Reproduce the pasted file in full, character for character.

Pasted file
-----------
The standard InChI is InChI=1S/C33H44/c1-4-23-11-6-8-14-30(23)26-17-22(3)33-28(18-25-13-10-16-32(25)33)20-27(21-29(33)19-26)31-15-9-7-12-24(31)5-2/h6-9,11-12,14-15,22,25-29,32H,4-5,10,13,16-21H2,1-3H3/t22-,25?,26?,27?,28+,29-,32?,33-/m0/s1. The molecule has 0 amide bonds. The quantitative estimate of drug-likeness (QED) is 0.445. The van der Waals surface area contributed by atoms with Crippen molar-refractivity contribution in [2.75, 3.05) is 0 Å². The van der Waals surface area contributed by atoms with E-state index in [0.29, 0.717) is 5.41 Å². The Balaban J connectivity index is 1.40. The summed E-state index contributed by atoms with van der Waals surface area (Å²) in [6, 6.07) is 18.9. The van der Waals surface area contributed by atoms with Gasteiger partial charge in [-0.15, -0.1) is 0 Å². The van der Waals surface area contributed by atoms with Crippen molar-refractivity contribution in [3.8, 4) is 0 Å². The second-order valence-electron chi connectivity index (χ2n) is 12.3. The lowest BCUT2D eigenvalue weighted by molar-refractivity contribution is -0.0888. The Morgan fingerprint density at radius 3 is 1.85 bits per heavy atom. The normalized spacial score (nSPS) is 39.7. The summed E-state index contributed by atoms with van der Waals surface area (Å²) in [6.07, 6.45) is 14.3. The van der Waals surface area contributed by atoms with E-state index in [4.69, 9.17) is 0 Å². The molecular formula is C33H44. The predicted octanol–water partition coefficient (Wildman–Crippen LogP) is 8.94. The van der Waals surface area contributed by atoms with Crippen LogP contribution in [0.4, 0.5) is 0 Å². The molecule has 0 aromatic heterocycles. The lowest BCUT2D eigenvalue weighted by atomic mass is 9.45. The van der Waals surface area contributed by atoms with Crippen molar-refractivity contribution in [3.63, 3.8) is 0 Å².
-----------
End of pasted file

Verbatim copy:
The standard InChI is InChI=1S/C33H44/c1-4-23-11-6-8-14-30(23)26-17-22(3)33-28(18-25-13-10-16-32(25)33)20-27(21-29(33)19-26)31-15-9-7-12-24(31)5-2/h6-9,11-12,14-15,22,25-29,32H,4-5,10,13,16-21H2,1-3H3/t22-,25?,26?,27?,28+,29-,32?,33-/m0/s1. The molecule has 0 amide bonds. The quantitative estimate of drug-likeness (QED) is 0.445. The van der Waals surface area contributed by atoms with Crippen molar-refractivity contribution in [2.75, 3.05) is 0 Å². The van der Waals surface area contributed by atoms with E-state index in [0.29, 0.717) is 5.41 Å². The Balaban J connectivity index is 1.40. The summed E-state index contributed by atoms with van der Waals surface area (Å²) in [6, 6.07) is 18.9. The van der Waals surface area contributed by atoms with Gasteiger partial charge in [-0.15, -0.1) is 0 Å². The van der Waals surface area contributed by atoms with Crippen molar-refractivity contribution in [3.8, 4) is 0 Å². The second-order valence-electron chi connectivity index (χ2n) is 12.3. The lowest BCUT2D eigenvalue weighted by molar-refractivity contribution is -0.0888. The Morgan fingerprint density at radius 3 is 1.85 bits per heavy atom. The normalized spacial score (nSPS) is 39.7. The summed E-state index contributed by atoms with van der Waals surface area (Å²) in [6.07, 6.45) is 14.3. The van der Waals surface area contributed by atoms with E-state index in [4.69, 9.17) is 0 Å². The molecular formula is C33H44. The predicted octanol–water partition coefficient (Wildman–Crippen LogP) is 8.94. The van der Waals surface area contributed by atoms with Crippen LogP contribution in [0.4, 0.5) is 0 Å². The molecule has 0 aromatic heterocycles. The lowest BCUT2D eigenvalue weighted by atomic mass is 9.45. The van der Waals surface area contributed by atoms with Crippen molar-refractivity contribution in [3.63, 3.8) is 0 Å².